Conversation with T.ShoC: "Sound is an emotion"

Early February l was introduced to T.ShoC's music through a friend. My first experience with his art left me wanting more and I felt his music fits the element that has been said to be lacking in the Zimbabwean Hip Hop scene. Only when l listened to his early offering the Diary Of A Mad B.L.A.C.K EMCEE  EP that is when I discovered T.ShoC was not just a name but a mission statement and acronym which stood for (T)ruth (S)howing (H)ope (O)f (C)change and when put together sounds like "Truth Showing Hope Of Change". "Broken down in two levels Change on a social, ‘real’ level, change on constantly moving personal/sonically level and change as in the secure the bag. Everything is subject to change" further explained rapper Tafadzwa Keith Shawa. I got a chance to interview him about his musical journey, inspirations and the message he is trying put out into the world through his music.

Game changing moments are often appreciated in retrospect. With most Zimbabwean rappers directly copying and pasting the American rap recipe T.ShoC has taken a different route with his flow, deliverance and presentation of his verbal bombs. When l reached out for an interview he insisted on a face to face interview but due to circumstances beyond our control we had to resort to other means. This shows how much of a genuine artist he is, the kind of sentiment expected from a dope story teller. 

T.ShoC associates himself with the alternative genre because he doesn't believe in working with one sound hence his mixes spoken word, rap & singing. His music is so unique that it is so difficult to pin him down or compare his art. His subject matters are not mainstream and range from social commentary, to celebrating self and self-acceptance, religion and politics.

He recalls that his love for music was awakened by his sisters who jammed to Puffy (P. Diddy) & Mase. His love and resonance for 50 Cent back when he was only form 2 fuelled his pace towards his musical journey. When asked what shapes his sound he explains, “Life determines my sound & the mantra T.ShoC shapes the sound or content of the song.” He believes in capturing moments with his lyrics or documenting how he feels and empathies. “For instance Mujaho is about raw emotion, saving and Maslow's hierarchy of needs” he explained.

The leader of GUUD Munhu movement found his calling in music when Shoko Festival was still "Mashoko". "Outspoken took me under his wing, handed me my first mic, taught me about perfomances and was there when l recorded my first song" explained T.Shoc on how Outspoken became his official mentor. He also draws inspiration from life and he believes documenting his experiences can help someone. 

"Some of the things I talk about come from absolutely pain and how l move. When l put it on record it helps someone to move different and a bit stronger."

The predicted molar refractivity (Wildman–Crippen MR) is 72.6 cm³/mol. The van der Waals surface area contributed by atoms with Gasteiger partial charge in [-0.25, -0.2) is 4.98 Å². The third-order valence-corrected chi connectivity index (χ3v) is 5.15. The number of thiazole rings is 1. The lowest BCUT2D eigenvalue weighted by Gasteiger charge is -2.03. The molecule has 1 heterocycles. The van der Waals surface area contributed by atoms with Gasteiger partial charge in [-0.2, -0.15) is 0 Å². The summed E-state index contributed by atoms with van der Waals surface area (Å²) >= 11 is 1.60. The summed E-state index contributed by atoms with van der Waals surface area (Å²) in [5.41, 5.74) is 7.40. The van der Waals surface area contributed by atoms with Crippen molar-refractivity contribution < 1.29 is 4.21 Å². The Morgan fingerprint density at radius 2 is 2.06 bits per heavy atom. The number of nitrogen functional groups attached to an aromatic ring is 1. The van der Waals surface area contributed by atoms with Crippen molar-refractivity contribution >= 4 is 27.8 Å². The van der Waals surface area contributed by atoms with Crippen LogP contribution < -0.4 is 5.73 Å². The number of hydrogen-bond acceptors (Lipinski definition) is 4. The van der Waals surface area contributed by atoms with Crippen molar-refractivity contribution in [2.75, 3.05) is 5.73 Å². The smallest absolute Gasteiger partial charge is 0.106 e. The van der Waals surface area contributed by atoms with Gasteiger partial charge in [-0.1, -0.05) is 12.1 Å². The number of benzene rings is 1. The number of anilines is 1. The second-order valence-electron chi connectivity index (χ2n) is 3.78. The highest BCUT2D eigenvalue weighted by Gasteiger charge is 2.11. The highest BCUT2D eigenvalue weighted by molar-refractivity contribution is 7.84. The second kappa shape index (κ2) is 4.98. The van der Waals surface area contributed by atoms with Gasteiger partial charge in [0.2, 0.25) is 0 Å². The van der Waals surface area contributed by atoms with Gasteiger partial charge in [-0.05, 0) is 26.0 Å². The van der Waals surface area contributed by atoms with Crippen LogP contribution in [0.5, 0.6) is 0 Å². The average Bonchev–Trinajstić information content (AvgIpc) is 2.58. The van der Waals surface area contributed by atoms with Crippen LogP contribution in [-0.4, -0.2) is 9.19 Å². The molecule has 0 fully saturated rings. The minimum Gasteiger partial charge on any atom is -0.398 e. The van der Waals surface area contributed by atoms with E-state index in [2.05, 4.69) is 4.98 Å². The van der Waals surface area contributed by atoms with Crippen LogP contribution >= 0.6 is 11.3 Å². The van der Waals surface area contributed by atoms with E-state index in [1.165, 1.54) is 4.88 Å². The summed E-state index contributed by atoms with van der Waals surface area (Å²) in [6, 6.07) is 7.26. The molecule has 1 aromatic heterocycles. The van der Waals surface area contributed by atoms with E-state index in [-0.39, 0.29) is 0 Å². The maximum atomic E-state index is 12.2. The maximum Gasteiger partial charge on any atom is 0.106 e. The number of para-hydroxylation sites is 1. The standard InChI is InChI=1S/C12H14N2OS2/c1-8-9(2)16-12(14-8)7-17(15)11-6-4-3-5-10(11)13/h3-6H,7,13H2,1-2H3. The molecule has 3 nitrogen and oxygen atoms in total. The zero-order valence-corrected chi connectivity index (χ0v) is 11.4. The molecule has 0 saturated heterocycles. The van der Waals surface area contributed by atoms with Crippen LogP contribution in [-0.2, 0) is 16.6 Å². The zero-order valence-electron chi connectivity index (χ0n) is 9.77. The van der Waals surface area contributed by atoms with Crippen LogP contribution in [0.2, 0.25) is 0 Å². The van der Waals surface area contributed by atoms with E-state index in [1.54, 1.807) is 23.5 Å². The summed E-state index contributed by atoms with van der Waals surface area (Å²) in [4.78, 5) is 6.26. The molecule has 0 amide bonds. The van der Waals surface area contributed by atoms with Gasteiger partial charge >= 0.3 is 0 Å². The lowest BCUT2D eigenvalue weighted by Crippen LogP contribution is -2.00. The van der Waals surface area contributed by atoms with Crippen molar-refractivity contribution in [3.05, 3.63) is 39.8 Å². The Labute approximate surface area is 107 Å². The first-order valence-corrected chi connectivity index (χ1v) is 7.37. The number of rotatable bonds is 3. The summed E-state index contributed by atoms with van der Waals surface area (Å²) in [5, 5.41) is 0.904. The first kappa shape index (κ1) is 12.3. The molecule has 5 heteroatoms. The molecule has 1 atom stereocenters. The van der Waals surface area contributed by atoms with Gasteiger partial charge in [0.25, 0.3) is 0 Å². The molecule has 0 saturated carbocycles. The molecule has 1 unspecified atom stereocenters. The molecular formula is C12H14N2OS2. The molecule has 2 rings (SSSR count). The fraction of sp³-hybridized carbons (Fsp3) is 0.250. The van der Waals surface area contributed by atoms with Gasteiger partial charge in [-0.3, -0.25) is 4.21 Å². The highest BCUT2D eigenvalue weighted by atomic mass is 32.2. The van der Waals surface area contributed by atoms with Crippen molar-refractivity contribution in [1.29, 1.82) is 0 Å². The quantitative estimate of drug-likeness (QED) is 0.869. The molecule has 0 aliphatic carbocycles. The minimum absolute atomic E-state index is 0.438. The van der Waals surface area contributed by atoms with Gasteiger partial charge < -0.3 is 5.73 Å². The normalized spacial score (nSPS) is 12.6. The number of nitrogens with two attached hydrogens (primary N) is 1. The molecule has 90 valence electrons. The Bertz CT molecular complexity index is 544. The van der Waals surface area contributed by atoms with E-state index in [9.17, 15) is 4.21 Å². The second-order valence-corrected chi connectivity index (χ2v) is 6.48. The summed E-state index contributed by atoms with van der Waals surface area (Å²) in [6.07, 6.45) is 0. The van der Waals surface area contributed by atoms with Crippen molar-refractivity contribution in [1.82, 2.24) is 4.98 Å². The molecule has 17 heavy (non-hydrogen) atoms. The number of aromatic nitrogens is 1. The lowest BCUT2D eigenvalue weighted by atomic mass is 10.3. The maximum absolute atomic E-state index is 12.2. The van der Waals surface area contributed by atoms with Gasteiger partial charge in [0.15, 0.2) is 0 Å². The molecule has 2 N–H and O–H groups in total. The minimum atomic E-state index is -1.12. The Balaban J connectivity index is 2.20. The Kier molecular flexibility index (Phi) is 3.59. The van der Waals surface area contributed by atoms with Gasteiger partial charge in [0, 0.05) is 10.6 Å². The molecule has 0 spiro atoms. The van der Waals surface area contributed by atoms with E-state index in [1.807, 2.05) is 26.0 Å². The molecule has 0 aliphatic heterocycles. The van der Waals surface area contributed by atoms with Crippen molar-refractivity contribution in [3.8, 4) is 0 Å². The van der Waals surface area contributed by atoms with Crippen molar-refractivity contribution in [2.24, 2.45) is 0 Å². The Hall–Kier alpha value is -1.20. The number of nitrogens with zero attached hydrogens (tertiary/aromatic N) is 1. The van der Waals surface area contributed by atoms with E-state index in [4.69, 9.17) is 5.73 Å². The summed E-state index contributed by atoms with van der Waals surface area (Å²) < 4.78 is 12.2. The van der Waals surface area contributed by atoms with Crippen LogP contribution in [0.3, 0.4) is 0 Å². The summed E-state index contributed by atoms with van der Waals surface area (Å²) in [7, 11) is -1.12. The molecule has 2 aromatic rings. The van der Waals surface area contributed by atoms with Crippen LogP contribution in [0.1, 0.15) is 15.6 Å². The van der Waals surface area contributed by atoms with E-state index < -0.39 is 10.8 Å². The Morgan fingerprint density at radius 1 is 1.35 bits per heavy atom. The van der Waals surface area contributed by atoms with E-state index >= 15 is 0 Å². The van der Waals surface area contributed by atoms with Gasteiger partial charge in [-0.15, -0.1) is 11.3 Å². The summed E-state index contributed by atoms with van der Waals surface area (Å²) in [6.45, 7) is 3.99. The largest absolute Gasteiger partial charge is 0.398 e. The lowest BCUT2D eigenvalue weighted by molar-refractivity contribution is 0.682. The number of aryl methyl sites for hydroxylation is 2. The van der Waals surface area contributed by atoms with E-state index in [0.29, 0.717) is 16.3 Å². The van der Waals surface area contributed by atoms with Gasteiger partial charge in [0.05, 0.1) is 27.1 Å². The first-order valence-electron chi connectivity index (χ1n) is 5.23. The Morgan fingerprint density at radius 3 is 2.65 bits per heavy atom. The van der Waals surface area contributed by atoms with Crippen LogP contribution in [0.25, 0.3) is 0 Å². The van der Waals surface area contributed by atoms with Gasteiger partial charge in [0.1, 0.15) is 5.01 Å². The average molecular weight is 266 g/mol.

The hungry and ferocious emcee has worked with the likes of Zyon Black, Reverb 7 & Outspoken just to mention a few. He believes it takes working with someone with great energy and passion for quality to make a great song. Asked about his sound he says "Sound is an emotion, I want the music to have a feeling more than anything else because that's how l remember the song, that's how l write the song." For his music making process he builds an idea then goes beating hunting with the right emotion to express those ideas. He explains, "Like a beat is like a stone and the thoughts sculpture it."

"I don't wanna do collaborations for the sake of collaborations, l wanna do something that's tangible and means something" On artists he would like to work with locally he mentions  Tamy, Munetsi, Few Kings, The Gudo Guru (DKR), Takura & Sharky. On the current state of the Zimbabwean Hip Hop industry he comments, "There is no industry yet, but we are close."

Legacy is his biggest driver to navigate failure and self-doubt. For those who haven't listened to T.ShoC he recommends Lemons and Guavas, 30 October | Moritash Music and Mujaho |Twenty Four. "When someone says l felt what you said in your music was real, that's what keeps me going, those are my high moments" explained T.ShoC when l asked him what he considers major breakthroughs in his career. 

When not making music he is a graphic designer, his love for visual art dates back to his varsity days. "Visuals are still a part of how l move, l do my artworks and album covers" he added. 

"Everything costs something, even if it is a free show you need a certain level of respect for the artist, paperwork is really important when actually we don't have an industry" added T.ShoC on the lessons he has drawn from the ZimHipHop scene as we wrapped up the interview.

You can listen to his latest project here.

Twitter & Instagram: @TShoCa
Facebook: T.ShoC

Gerald Muchandiona

twitterinstagram How satisfying it is to leave a mark on a blank surface. To make a map of my movement - no matter how temporary - Craig Thompson

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